Top Native American Jewelry Making Tribes
The Hopi, “Peaceful Ones”, ancestry traces back to the Ancient Anasazi who were the prehistoric inhabitants of the Four Corners. The Hopi nation totals approximately 8,500 people. They are located on mesas (table shaped mountains) within the Navajo reservation in northeastern Arizona. The Old Oraibi pueblo was built before 1150 A.D. and is said to be the oldest continuously occupied village in the United States. The Hopi speak a Shoshonean language. Early Hopi Indian jewelry was made from turquoise, shell, wood and seeds. Around 1890, silversmithing was introduced to the Hopi. In the 1930’s a distinctive style emerged known today as overlay. The Hopi Silvercraft Guild was founded in 1949. In overlay, two sheets of silver are soldered together after cutting out designs in the top layer with the under layer visible which has been oxidized and textured with chisel marks or stamp work. A matte or satin finish is usually given to their silverwork using steel wool. Typically, no stones are used. Other tribes and silversmiths also create overlay but it is usually plain, untextured, and made of a thinner gauge of silver sheet than the Hopi use. They are also known for their pottery, baskets and Kachinas.
The largest Southwest American Indian reservation and the nation’s largest tribe is the Navajo with more than 160,000 members. The Navajo Indians call themselves Dine’, “the people”. Their reservation is located in Northern Arizona, New Mexico and southwestern Utah. The Navajo ancestors were hunters and gatherers from the north who wandered into the Southwest around 500 to 800 years ago. The Navajo were the first Southwest American Indians to learn silversmithing. The first Navajo to learn silversmithing was Atsidi Sani, or “Old Smith”, in the 1850’s. It is believed he learned to smith from Mexican silversmiths. The earliest Navajo Indian jewelry was made using American or Mexican silver coins as well as ingots. Today, the squash blossom necklace and concho belt are the best known form of Navajo silversmithing. In general, their bracelets, watchbands, rings, earrings and necklaces are larger scale than the Zuni work and often use freeform stones instead of the calibrated stones the Zuni use. The Navajo are well known for their intricate hand stamping of designs in the silver. This is a very creative and open minded group of artists who love to combine interesting colors and shapes. They are also know for their rug weaving, pottery, baskets, kachinas (carved dolls), flutes, weapons and pipes. They sign their work with a stamped hallmark of initials and sometimes symbols.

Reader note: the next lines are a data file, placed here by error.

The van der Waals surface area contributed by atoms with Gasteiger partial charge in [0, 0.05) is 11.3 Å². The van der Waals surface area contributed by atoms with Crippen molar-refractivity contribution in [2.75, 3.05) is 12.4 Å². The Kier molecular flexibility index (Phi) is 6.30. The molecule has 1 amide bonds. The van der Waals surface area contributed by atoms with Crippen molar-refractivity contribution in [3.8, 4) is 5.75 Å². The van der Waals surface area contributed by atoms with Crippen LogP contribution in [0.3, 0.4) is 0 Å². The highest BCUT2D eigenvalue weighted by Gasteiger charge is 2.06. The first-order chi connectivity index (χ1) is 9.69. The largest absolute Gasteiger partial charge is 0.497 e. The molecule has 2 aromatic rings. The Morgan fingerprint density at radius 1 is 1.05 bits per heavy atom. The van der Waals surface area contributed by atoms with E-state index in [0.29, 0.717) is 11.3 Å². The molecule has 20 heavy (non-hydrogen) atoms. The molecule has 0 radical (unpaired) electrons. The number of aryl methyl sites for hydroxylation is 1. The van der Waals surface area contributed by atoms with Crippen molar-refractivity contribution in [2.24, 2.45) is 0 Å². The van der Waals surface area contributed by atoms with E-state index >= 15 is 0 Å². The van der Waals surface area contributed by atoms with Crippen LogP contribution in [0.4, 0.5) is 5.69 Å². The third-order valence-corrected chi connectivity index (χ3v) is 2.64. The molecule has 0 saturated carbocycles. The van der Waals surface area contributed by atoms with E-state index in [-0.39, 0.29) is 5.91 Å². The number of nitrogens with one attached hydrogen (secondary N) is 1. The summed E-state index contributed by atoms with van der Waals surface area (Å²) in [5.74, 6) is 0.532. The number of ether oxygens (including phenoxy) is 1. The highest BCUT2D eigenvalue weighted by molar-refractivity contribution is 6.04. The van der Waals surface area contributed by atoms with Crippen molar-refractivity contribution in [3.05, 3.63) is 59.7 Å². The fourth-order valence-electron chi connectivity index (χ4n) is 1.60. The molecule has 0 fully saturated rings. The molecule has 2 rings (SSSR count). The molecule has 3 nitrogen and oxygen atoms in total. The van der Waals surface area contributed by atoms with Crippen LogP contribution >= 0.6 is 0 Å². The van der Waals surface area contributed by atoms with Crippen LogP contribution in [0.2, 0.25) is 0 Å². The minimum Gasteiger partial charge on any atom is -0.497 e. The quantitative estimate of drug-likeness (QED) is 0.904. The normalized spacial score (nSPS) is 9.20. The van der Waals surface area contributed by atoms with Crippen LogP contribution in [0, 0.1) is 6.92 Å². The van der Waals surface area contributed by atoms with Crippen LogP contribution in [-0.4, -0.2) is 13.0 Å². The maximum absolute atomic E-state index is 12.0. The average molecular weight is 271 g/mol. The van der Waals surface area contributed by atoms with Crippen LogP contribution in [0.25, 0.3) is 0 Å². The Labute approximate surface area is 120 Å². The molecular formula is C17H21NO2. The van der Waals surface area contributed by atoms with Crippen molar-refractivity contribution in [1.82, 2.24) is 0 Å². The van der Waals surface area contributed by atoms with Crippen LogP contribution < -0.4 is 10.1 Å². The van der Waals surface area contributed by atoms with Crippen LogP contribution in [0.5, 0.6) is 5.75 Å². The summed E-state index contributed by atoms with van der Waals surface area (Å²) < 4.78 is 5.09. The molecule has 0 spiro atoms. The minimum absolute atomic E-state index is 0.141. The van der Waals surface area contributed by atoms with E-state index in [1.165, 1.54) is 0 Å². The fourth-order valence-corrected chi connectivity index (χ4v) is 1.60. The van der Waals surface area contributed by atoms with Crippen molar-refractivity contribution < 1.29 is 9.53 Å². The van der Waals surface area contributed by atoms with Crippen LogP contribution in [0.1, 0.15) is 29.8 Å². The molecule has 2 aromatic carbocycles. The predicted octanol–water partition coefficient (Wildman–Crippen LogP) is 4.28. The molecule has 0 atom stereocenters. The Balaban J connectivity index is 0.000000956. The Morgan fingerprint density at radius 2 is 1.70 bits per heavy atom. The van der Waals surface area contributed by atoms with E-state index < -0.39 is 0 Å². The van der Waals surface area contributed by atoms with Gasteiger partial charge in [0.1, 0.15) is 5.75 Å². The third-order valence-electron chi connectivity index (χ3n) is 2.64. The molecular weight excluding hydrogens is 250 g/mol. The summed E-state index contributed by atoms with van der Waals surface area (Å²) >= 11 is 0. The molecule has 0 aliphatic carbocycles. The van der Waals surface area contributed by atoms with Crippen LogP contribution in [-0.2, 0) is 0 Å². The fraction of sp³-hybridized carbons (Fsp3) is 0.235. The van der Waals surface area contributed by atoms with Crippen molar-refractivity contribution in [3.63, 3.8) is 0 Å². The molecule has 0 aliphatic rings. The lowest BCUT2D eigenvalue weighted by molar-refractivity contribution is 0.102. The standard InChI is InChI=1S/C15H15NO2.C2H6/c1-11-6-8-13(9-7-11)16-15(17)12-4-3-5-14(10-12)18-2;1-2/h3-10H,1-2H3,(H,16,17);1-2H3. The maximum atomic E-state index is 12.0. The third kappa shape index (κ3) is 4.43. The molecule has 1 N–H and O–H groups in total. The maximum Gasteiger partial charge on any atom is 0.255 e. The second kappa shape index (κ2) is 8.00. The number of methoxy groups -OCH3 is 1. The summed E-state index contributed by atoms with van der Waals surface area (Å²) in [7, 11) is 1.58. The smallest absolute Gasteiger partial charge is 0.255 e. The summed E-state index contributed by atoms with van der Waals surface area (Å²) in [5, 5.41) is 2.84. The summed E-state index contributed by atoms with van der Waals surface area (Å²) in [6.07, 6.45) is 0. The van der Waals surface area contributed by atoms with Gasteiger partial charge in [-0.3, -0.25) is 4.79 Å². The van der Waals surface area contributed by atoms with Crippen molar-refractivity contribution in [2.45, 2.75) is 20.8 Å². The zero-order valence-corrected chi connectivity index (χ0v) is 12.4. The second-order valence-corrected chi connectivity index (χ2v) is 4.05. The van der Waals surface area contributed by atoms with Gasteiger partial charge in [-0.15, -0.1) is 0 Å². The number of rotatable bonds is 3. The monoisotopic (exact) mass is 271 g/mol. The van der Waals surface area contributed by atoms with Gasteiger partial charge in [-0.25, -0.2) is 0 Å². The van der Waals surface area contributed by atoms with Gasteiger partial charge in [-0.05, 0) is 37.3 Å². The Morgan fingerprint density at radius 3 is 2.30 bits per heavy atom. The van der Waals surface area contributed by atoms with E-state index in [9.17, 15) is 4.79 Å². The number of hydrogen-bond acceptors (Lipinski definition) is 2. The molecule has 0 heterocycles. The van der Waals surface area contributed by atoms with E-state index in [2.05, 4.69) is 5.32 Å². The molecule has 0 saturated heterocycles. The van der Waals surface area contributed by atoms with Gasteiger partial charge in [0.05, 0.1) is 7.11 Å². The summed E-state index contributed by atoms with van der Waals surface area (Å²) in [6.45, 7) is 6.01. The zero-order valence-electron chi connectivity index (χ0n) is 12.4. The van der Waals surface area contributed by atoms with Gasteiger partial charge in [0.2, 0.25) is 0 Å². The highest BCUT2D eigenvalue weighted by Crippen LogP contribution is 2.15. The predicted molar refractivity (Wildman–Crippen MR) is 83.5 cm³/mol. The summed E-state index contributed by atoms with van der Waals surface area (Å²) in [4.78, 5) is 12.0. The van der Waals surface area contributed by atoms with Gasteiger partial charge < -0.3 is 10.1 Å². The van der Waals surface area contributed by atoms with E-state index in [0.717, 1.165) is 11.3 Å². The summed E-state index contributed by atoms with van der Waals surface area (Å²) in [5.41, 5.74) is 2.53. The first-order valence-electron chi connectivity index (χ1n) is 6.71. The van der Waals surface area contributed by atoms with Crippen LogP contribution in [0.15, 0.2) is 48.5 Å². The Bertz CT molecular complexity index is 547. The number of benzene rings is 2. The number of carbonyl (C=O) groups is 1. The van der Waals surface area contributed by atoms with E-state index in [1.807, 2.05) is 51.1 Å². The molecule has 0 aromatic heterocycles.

The Santo Domingo Indians are one of the Rio Grande River pueblo tribes of New Mexico descended from the Ancient Anasazi. They are located south of Santa Fe, New Mexico. The Santo Domingo create silver, shell, and authentic turquoise jewelry. The Santo Domingo traditionally made rolled turquoise and shell heishi beads similar to those of their prehistoric ancestors. To make a strand of heishi beads, the stones or shells are drilled and carefully ground and polished into a disk shape by pulling them across a grinding stone. The thinner the strands are the more skill and time is required which increases the cost. The Santo Domingo are also known as the first inlayers. They cut pieces of stones and shells and made mosaic designs on shells or flat slabs of stone. Santo Domingo jewelry is highly collectible. The Santo Domingo rarely sign their work with a hallmark (stamped symbol or letters.)
The Zuni Indian pueblo is set along the western border of New Mexico. The Zuni reservation has around 6,000 members and is on a high plateau lying between 6,000 and 9,000 feet elevation. The Zuni language is spoken by fewer than 8,000 people and no other people speak a language even similar to Zuni. The Zuni’s ancestors are the Anasazi and Mongolian. They have been making Zuni Indian jewelry for over 1,000 years. There are approximately two hundred Zuni craftsmen working at this time. The Zuni are known for their intricate stone cutting: petit point, needle point, inlay and detailed stone carvings known as fetishes. Their favorite motifs are birds, butterflies, and flowers. They also prefer to work with stones used in their traditional jewelry like jet, turquoise, mother of pearl and coral. Newer stones and bright colors like green gaspeite, orange spiny oyster, various purple stones, and transparent stones would be used by the Navajo tribe rather than the Zunis. The Zuni generally sign their work with a hallmark spelling out their full name.